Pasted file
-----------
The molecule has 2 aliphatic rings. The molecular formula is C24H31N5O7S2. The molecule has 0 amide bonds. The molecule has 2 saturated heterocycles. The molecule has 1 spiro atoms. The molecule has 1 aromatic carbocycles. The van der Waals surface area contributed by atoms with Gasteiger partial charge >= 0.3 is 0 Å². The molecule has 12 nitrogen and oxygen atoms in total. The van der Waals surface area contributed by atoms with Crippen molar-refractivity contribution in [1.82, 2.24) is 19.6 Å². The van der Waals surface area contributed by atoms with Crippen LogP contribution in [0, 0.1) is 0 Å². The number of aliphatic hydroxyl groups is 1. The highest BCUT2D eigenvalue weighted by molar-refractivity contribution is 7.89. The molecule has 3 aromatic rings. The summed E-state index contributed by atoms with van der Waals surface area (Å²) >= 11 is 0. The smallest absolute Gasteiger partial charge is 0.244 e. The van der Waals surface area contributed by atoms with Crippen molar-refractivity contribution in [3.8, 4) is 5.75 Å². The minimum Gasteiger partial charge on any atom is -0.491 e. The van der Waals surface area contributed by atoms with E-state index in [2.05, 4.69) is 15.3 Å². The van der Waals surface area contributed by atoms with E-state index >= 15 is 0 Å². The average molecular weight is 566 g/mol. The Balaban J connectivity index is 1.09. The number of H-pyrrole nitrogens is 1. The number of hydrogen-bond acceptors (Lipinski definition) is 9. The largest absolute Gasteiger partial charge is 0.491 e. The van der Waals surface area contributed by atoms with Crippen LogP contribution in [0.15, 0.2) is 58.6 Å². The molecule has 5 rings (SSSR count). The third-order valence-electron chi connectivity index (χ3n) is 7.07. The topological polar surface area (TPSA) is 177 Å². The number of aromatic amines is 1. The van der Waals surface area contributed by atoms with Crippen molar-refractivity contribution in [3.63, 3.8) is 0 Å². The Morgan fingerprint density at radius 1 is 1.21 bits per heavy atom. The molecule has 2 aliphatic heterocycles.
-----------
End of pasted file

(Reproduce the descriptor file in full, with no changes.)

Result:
The molecule has 2 aliphatic rings. The molecular formula is C24H31N5O7S2. The molecule has 0 amide bonds. The molecule has 2 saturated heterocycles. The molecule has 1 spiro atoms. The molecule has 1 aromatic carbocycles. The van der Waals surface area contributed by atoms with Gasteiger partial charge >= 0.3 is 0 Å². The molecule has 12 nitrogen and oxygen atoms in total. The van der Waals surface area contributed by atoms with Crippen molar-refractivity contribution in [1.82, 2.24) is 19.6 Å². The van der Waals surface area contributed by atoms with Crippen LogP contribution in [0, 0.1) is 0 Å². The number of aliphatic hydroxyl groups is 1. The highest BCUT2D eigenvalue weighted by molar-refractivity contribution is 7.89. The molecule has 3 aromatic rings. The summed E-state index contributed by atoms with van der Waals surface area (Å²) >= 11 is 0. The smallest absolute Gasteiger partial charge is 0.244 e. The van der Waals surface area contributed by atoms with Crippen molar-refractivity contribution in [3.8, 4) is 5.75 Å². The minimum Gasteiger partial charge on any atom is -0.491 e. The van der Waals surface area contributed by atoms with E-state index in [2.05, 4.69) is 15.3 Å². The van der Waals surface area contributed by atoms with E-state index >= 15 is 0 Å². The average molecular weight is 566 g/mol. The Balaban J connectivity index is 1.09. The number of H-pyrrole nitrogens is 1. The number of hydrogen-bond acceptors (Lipinski definition) is 9. The largest absolute Gasteiger partial charge is 0.491 e. The van der Waals surface area contributed by atoms with Crippen LogP contribution in [0.15, 0.2) is 58.6 Å². The molecule has 5 rings (SSSR count). The third-order valence-electron chi connectivity index (χ3n) is 7.07. The topological polar surface area (TPSA) is 177 Å². The number of aromatic amines is 1. The van der Waals surface area contributed by atoms with Crippen molar-refractivity contribution in [3.63, 3.8) is 0 Å². The Morgan fingerprint density at radius 1 is 1.21 bits per heavy atom. The molecule has 2 aliphatic heterocycles.